A fairy forest pops up in downtown Juneau every year – but we can’t tell you when

In Sarah Niecko’s fairy forest, the village of Flonkerton on July 7, 2023. (Photo by Yvonne Krumrey/KTOO)

If they were lucky, Juneau residents wandering the Behrends neighborhood may have stumbled upon something magic last week. Every year, a fairy forest pops up ever so briefly along Evergreen Avenue. 

This year, visitors to the forest were greeted by a fairy tollbox.  

“Fairies do not use money, leave your piggy bank at home,” it read, accompanied by a list of acceptable toll offerings like shells, drawings and feathers. Then, down a long, winding path — little houses, villages and creatures sprung up among the trees. 

These designs are all the handiwork of Sarah Neicko, a University of Alaska Southeast professor of behavioral health. She was inspired to make a fairy forest when she bought her house 5 years ago. 

She says she already had an idea to build one, but something cemented that decision only a few days after she moved in.

In Sarah Niecko’s fairy forest. July 7, 2023. (Photo by Yvonne Krumrey/KTOO)

“I hear this little voice outside by the pond. And it says, ‘This is where the fairies live.’ And I pick up my window and it’s my neighbor and their little friend,” Niecko said. “And I looked at my husband, and I’m like, ‘We’re doing that fairy forest. And I’m doing it big.’” 

That voice came from Lylli Race. As Niecko started building the forest, Race quickly became involved, recommending additions of what she thought was missing. 

“You’ll say ‘I think they need a theater.’ And so we create a theater,” Niecko said, plotting at her table with Race, who is now 9 years old.

“And then we created a post office,” Race said.

In Sarah Niecko’s fairy forest. July 7, 2023. (Photo by Yvonne Krumrey/KTOO)

They wrote a little book about the forest together, following the story of a fairy named Petal who came to the forest from a mythical land far away.

“Once upon a time, there was a fairy named Petal. She lived in a land called Avalor where the sun never took a nap,” Race said, reading from the book.” When she was just a wee fairy, no longer than a gumdrop, her Nana and Papa told her the legend of Juneau. This was a magical land where stars twinkled when the sun went to sleep. Rainbows danced around in the sky. And soft raindrops tickled fairy wings.”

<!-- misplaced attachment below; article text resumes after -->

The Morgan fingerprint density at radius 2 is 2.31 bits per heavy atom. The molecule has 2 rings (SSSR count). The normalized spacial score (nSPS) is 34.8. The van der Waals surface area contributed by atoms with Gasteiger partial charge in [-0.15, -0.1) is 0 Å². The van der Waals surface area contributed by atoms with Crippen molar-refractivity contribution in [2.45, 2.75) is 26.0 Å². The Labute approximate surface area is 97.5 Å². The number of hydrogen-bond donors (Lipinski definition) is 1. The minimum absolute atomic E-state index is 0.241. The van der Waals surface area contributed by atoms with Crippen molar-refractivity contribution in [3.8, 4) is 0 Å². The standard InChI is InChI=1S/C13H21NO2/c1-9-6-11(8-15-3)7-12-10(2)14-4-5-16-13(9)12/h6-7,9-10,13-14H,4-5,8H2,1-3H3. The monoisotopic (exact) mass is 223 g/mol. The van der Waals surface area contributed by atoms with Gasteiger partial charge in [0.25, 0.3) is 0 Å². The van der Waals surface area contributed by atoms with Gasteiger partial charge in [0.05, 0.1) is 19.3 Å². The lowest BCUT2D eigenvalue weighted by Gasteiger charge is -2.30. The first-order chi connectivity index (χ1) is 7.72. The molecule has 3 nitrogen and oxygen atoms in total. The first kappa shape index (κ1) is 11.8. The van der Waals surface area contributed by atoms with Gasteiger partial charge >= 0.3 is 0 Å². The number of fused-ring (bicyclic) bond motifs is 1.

Sometimes, Niecko will add to the fairy forest on the fly, based on comments she hears from visitors. 

“I heard a little kid yesterday go, ‘Oh, there’s the school. Where’s the teacher?’ So I made a little like UAS graduation gnome this morning just to put there,” Niecko said.

She made scenes dedicated to the couple she bought the house from, Mark and Ester, like Mark’s Park. The park is fenced in, with stepping stones and a gnome with its own Pepsi.

“So he will always have a presence in there. He’s 90 now. And so I do owe a lot of just gratitude for them for being caretakers of this land for 50 years,” Niecko said.

Some of the houses have laundry lines, furniture and fairies and gnomes living in them. Race said her favorite is the cat house, complete with mini boxes of litter.

Niecko said she saves household trash to turn into buildings and furniture for the forest.

“Everything I tried to use is recycled. So these pieces, they’re number five plastic, and can’t recycle them,” Niecko said. “And so I decided, ‘well, I’m just gonna make houses and things out of them so that they don’t go into landfill.’”

When her water filter broke, she turned it into a bright red house. She said a wall of her basement is completely full of all the fairy garden stuff she’s made over the years, and it takes her 16 hours to set it up. The reactions she gets from the community make it all worth it. 

“So the children just have a place to come and explore. I love sitting up there and listening to them, like oohs and ahhs and just hearing the fun and play,” Niecko said. “Because it’s just not often that kids get to do these kinds of just fun little things and make memories, you know?”

The forest has been taken down for the year, but Niecko says to stay tuned to see when it pops up again next summer. She doesn’t like to advertise it, though. 

“I think there’s something special about ‘When is the fairy forest going to happen?’” Niecko said. “It kind of adds to the mystique.”

One hint? It’ll be a sunny week when she sets it all up again.

Yvonne Krumrey

Local News Reporter, KTOO

Juneau is built on hidden and assumed layers of power and access, influencing how we interact with identity, with the law and with each other. I bring you stories of the gaps in access to power, and those who are working to close those gaps.

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